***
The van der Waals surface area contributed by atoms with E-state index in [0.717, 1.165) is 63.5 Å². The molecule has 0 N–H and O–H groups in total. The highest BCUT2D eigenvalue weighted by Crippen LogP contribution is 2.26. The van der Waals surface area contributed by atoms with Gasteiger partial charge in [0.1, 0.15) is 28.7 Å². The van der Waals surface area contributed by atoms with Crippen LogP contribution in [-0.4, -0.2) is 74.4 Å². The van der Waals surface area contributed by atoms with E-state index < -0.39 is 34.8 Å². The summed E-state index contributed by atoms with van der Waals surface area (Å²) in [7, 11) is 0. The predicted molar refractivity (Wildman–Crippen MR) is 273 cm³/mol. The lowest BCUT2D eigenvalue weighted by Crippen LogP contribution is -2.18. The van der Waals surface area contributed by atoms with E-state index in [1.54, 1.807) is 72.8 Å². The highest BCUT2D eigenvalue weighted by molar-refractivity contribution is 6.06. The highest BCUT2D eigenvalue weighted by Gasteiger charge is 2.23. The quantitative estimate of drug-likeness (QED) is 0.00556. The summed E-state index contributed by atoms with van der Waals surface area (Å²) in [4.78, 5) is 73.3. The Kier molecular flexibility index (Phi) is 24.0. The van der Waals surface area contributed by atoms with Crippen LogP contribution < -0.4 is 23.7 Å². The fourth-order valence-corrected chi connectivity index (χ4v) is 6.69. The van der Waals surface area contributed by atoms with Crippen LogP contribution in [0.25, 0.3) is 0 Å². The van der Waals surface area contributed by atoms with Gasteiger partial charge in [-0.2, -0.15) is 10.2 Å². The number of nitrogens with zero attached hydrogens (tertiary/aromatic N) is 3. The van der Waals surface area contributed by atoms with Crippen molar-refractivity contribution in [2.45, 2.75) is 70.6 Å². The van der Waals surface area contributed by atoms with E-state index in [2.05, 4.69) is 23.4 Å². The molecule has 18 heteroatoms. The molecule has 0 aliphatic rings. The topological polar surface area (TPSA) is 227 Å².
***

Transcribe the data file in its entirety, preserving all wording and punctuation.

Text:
The van der Waals surface area contributed by atoms with E-state index in [0.717, 1.165) is 63.5 Å². The molecule has 0 N–H and O–H groups in total. The highest BCUT2D eigenvalue weighted by Crippen LogP contribution is 2.26. The van der Waals surface area contributed by atoms with Gasteiger partial charge in [0.1, 0.15) is 28.7 Å². The van der Waals surface area contributed by atoms with Crippen LogP contribution in [-0.4, -0.2) is 74.4 Å². The van der Waals surface area contributed by atoms with E-state index < -0.39 is 34.8 Å². The summed E-state index contributed by atoms with van der Waals surface area (Å²) in [7, 11) is 0. The predicted molar refractivity (Wildman–Crippen MR) is 273 cm³/mol. The lowest BCUT2D eigenvalue weighted by Crippen LogP contribution is -2.18. The van der Waals surface area contributed by atoms with E-state index in [1.54, 1.807) is 72.8 Å². The highest BCUT2D eigenvalue weighted by molar-refractivity contribution is 6.06. The highest BCUT2D eigenvalue weighted by Gasteiger charge is 2.23. The quantitative estimate of drug-likeness (QED) is 0.00556. The summed E-state index contributed by atoms with van der Waals surface area (Å²) in [4.78, 5) is 73.3. The Kier molecular flexibility index (Phi) is 24.0. The van der Waals surface area contributed by atoms with Crippen LogP contribution < -0.4 is 23.7 Å². The fourth-order valence-corrected chi connectivity index (χ4v) is 6.69. The van der Waals surface area contributed by atoms with Crippen LogP contribution in [0.25, 0.3) is 0 Å². The van der Waals surface area contributed by atoms with Gasteiger partial charge in [-0.2, -0.15) is 10.2 Å². The number of nitrogens with zero attached hydrogens (tertiary/aromatic N) is 3. The van der Waals surface area contributed by atoms with Crippen molar-refractivity contribution in [2.45, 2.75) is 70.6 Å². The van der Waals surface area contributed by atoms with E-state index in [2.05, 4.69) is 23.4 Å². The molecule has 18 heteroatoms. The molecule has 0 aliphatic rings. The topological polar surface area (TPSA) is 227 Å².